help I got.. very little with P.S. or forms as my tutors not very helpful... practice interview, which was ok, but completely unlike real thing. errm. extension classes for chem/bio - these arent specifically oxbridge, they're open to anyone who cares enough to come.. no help choosing college or anything like that.. couple of guest speakers on "Ucas", "interviews" etc who were all extremely crap
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Kalypso
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#12
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One of the main differences I have noticed (in Oxford) is that a lot of people with private school backgrounds are a lot more confident in talks and seminars etc... as their education has encouraged speaking and debating as a form of teaching, and this develops good presentational skills. This is a generalisation based on nothing more than my own experience, but having come from a school where the only chance of getting decent grades was to keep your head down, work and try not to be noticed, I would say that although not all private schools explicitly offer oxbridge coaching, to a large extent the entire educational ethos is good preparation for interviews that is just not present in a school anything like an inner city comp.
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jediknight007
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#13
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Well, they predict higher grades for the applicants. My friend was expecting to be predicted AABB and my college predicted him AAAA for Computing at Cambridge.
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fayzd
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#14
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well, my college was lovely.

I applied post A level, so really they had no responsibility. But my english teacher, who is extremely busy, also head of department, still found time to mark my essays, help with personal statement, and give me a 2 hour mock interview.

Bless.
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Perdurabo
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#15
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#15
My school was pretty crap. I had to keep badgering my year head to get the forms posted. Then i had a mock interview that couldn't have been further from what the real thing was really like!
If anything, my school sent me into the interview in a nervous state of mind when in reality the whole oxbridge experience wasn't at all that bad.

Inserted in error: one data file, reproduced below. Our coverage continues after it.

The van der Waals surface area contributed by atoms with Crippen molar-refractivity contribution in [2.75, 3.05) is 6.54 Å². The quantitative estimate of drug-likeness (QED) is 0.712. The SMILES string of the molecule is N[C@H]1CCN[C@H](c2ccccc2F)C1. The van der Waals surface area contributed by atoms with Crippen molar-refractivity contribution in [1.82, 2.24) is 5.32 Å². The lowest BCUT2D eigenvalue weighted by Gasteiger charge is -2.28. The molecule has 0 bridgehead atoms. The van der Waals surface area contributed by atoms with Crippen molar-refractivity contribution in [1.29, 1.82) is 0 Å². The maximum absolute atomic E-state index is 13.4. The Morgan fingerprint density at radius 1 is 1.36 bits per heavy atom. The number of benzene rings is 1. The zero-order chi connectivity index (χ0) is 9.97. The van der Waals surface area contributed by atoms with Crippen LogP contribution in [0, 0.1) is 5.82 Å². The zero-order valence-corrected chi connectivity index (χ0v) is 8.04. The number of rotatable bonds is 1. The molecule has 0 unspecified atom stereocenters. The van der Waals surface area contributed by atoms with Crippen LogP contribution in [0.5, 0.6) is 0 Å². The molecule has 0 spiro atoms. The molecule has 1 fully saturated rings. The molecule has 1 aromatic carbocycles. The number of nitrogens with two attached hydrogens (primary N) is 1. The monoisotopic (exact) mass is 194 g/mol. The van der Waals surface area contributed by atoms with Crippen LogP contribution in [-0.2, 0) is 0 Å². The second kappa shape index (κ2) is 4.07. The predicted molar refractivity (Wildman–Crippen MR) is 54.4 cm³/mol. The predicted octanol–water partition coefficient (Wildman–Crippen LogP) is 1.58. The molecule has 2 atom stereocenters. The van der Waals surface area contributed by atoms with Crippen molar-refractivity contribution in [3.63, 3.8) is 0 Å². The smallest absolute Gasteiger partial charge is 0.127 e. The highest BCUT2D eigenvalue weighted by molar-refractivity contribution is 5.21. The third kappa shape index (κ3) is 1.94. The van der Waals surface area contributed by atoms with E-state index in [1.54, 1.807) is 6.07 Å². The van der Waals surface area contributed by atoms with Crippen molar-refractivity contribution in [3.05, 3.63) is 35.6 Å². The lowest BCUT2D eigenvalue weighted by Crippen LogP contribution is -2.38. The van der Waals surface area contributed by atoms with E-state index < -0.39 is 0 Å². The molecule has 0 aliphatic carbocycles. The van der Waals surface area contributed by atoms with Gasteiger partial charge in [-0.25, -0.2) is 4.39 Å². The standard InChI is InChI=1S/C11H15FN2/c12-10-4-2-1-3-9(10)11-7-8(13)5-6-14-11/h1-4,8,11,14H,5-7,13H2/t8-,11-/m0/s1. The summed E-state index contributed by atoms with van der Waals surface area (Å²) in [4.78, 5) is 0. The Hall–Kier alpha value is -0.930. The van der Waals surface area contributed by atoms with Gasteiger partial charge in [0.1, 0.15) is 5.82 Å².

Then again, if i gat rejected this week it obviously did go bad!
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Lurker
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#16
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(Original post by fayzd)
well, my college was lovely.

I applied post A level, so really they had no responsibility. But my english teacher, who is extremely busy, also head of department, still found time to mark my essays, help with personal statement, and give me a 2 hour mock interview.

Bless.
Ooh! Yeah, I should've mentioned that - my school doesn't seem to mind if anybody gets to Oxbridge, but I did have a wonderful History teacher, also head of department, who took the time to mark my essays for me. I'm also post A level, so it was extra nice of her.

I wouldn't really expect my school to make any extra effort for me, (being post A level), I was just talking in general about Oxbridge applicants because several of my friends applied last year.
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akk713
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#17
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#17
I have a counsellor at school who gave me a lot of individual help on my PS, but I don't think it helped a lot to my cambridge application because they wouldn't bother anyway. I had two mock interviews which were incredibly unlike the real one (they asked me of any scientist i admired and what I thought about cloning =.=)
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manu
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#18
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i've applied post abitur (german a-levels) and had to explain to my english teacher why i needed a reference and what had to be in it. he wrote one but couldnt be bothered to translate it, which i ended up doing and he then signed it. he didnt know how the collegiate system works and all the lot, but thats completely normal in germany: we dont get any help in applying to unis, thats because there arent any interviews and the three things deciding which uni you get to are:

1. the marks you got (everybody applies post alevels)
2. if you live near the uni
3. how long you have been waiting four a place

my commander (hauptmann) at the bundeswehr first wouldnt let me go for the interview but after some arguing i got 1,5 days off which ment it was all pretty much fly over->interview->fly back...
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loftx
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#19
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#19
My school (state school) didn't give all that much help, but it was better than nothing. Bascially they just got all the Oxbridge people together and gave us the application forms and said how to fill them in. We also got practice interviews but anyone could have one regardless of where they were applying.
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claire1985
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#20
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I go to a state school where I think about 40/120 people in my year applied to Oxbridge. I pulled out last minute and I wish I'd stayed in because they are so much more interested in you if you apply there-they take notice of where you get offers from and if you get an offer from oxbridge no doubt you will be treated like a godess when we go back to school in Jan! hehe
xxx